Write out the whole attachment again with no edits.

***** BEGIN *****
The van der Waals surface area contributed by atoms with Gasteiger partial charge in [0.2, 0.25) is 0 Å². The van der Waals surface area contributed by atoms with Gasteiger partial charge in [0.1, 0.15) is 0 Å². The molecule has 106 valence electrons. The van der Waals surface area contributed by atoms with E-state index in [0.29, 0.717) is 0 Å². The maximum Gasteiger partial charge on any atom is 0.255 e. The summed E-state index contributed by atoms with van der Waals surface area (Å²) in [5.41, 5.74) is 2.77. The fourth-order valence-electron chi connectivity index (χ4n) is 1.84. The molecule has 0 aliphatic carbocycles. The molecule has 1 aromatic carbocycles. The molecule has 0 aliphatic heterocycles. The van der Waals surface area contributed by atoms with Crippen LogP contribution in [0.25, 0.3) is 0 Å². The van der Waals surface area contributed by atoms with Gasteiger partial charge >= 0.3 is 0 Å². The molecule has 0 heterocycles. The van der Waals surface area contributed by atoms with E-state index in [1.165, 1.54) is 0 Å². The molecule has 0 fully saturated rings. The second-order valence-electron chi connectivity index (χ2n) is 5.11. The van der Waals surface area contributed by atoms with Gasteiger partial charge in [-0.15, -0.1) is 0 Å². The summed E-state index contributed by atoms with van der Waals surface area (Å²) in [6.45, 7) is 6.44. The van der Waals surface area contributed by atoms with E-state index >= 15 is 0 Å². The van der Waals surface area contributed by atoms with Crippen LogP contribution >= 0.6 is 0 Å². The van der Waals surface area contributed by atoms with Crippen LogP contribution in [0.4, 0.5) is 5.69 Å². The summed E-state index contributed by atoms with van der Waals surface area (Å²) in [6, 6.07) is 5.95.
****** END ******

The van der Waals surface area contributed by atoms with Gasteiger partial charge in [0.2, 0.25) is 0 Å². The van der Waals surface area contributed by atoms with Gasteiger partial charge in [0.1, 0.15) is 0 Å². The molecule has 106 valence electrons. The van der Waals surface area contributed by atoms with E-state index in [0.29, 0.717) is 0 Å². The maximum Gasteiger partial charge on any atom is 0.255 e. The summed E-state index contributed by atoms with van der Waals surface area (Å²) in [5.41, 5.74) is 2.77. The fourth-order valence-electron chi connectivity index (χ4n) is 1.84. The molecule has 0 aliphatic carbocycles. The molecule has 1 aromatic carbocycles. The molecule has 0 aliphatic heterocycles. The van der Waals surface area contributed by atoms with Crippen LogP contribution in [0.25, 0.3) is 0 Å². The van der Waals surface area contributed by atoms with Gasteiger partial charge >= 0.3 is 0 Å². The molecule has 0 heterocycles. The van der Waals surface area contributed by atoms with E-state index in [1.165, 1.54) is 0 Å². The molecule has 0 fully saturated rings. The second-order valence-electron chi connectivity index (χ2n) is 5.11. The van der Waals surface area contributed by atoms with Gasteiger partial charge in [-0.15, -0.1) is 0 Å². The summed E-state index contributed by atoms with van der Waals surface area (Å²) in [6.45, 7) is 6.44. The van der Waals surface area contributed by atoms with E-state index >= 15 is 0 Å². The van der Waals surface area contributed by atoms with Crippen LogP contribution >= 0.6 is 0 Å². The van der Waals surface area contributed by atoms with Crippen LogP contribution in [0.4, 0.5) is 5.69 Å². The summed E-state index contributed by atoms with van der Waals surface area (Å²) in [6, 6.07) is 5.95.